After opening with a proficient yet nearly pointless restaging of the first scene of John Carpenter’s Halloween, Jackals settles into a promisingly neurotic and mysterious scenario. Director Kevin Greutert and screenwriter Jared Rivet drop the audience in a cabin somewhere out in the woods in the 1980s—currently the preferred setting of self-consciously retro horror films—where a family is on edge in anticipation of some kind of arrival. This rarefied family’s unease, mixed with the blatant foreshadowing of the genre-movie dialogue, suggests a fusion of a European chamber drama and an American splatter film, yielding an intriguingly weird cultural tension.
This tension is amplified by a clever reversal. We know from the opening that the film is concerned with a brainwashing cult, so when Justin (Ben Sullivan) is cornered by a van of masked assailants on the side of a country road, it’s logical to assume that he’s being accosted by the cult. But Justin already belongs to it, and his kidnappers are revealed to be his father, Andrew (Johnathon Schaech), and Jimmy (Stephen Dorff), an ex-Marine who deprograms brainwashed cultists. Andrew and Jimmy toss Justin in the back of the van after a tussle and head toward the cabin where the rest of Justin’s family awaits, leaving another battered cultist along the side of the road.
The besieged family never wins and is never in danger of winning, and so we’re pummeled with unearned nihilism.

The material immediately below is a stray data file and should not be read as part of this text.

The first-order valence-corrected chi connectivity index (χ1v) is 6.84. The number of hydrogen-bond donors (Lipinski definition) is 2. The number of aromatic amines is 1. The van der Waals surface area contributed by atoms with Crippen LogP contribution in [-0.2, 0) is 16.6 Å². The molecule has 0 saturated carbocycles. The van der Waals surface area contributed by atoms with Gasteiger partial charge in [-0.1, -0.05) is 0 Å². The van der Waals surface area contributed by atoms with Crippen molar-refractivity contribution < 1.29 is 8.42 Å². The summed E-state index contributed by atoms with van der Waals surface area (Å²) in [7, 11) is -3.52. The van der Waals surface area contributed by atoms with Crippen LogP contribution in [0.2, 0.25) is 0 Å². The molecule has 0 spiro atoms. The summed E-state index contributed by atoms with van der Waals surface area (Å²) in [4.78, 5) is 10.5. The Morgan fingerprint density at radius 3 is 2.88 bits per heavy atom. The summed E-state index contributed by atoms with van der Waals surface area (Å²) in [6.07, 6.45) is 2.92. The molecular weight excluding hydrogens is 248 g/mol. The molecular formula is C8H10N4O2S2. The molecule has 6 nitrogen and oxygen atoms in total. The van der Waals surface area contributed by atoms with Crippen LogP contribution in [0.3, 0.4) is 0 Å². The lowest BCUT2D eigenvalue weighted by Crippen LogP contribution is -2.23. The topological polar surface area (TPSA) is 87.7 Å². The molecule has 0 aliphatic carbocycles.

The film’s first act allows us to get reacquainted with two stars who’re mostly associated with ‘90s cinema. Once a bit too vapid-seeming even by the standards of pretty American leading men, Schaech exudes a majesty of unease, disappointment, and latent aggression here. Andrew is understood to be a patriarch who’s been emasculated on two complementary fronts, as he’s divorced from the mother of the family, Kathy (Deborah Kara Unger), and now fighting to reclaim one of his sons from a cult that brandishes knives and axes, and whose members dress in masks that suggest paganist Harley Davidson helmets. Schaech makes quiet, hostile comedy out of Andrew’s confusion, which contrasts with the electrical entitlement that Dorff exudes as Jimmy. With his crisp physicality, Dorff is somewhat reminiscent of Frank Sinatra in Suddenly and Humphrey Bogart in The Desperate Hours, and his coiled intensity builds anticipation as to where Jackals is headed as Jimmy enters into a battle of wills with the almost demonic Justin.
But the filmmakers run out of ideas just as Jackals introduces its central conflict. An unexpected murder, in the Psycho tradition of eliminating the central character at a premature juncture, robs the film of its emotional motor, turning it into yet another siege thriller in which a group of well-armed sociopaths proceed to work a family over for the majority of the running time. There’s a reference to Straw Dogs, but Jackals doesn’t have the Sam Peckinpah film’s sense of give and take, in which characters on both sides of the moral equator are allowed to surprise us with their ingenuity.
In Jackals, the besieged family never wins and is never in danger of winning, and so the audience pummeled with unearned nihilism; as a result, we wonder throughout why the family doesn’t hand the odious Justin back over to the cult. Certain sounds and images suggest the influence of Rob Zombie, but Greutert, like many of Zombie’s imitators, isn’t able to replicate the unmooring mixture of comedy and violence that invigorates the former’s cinema, creating an uncomfortably exhilarating kind of chaos. Instead, Jackals smugly wears its hopelessness as a badge of honor.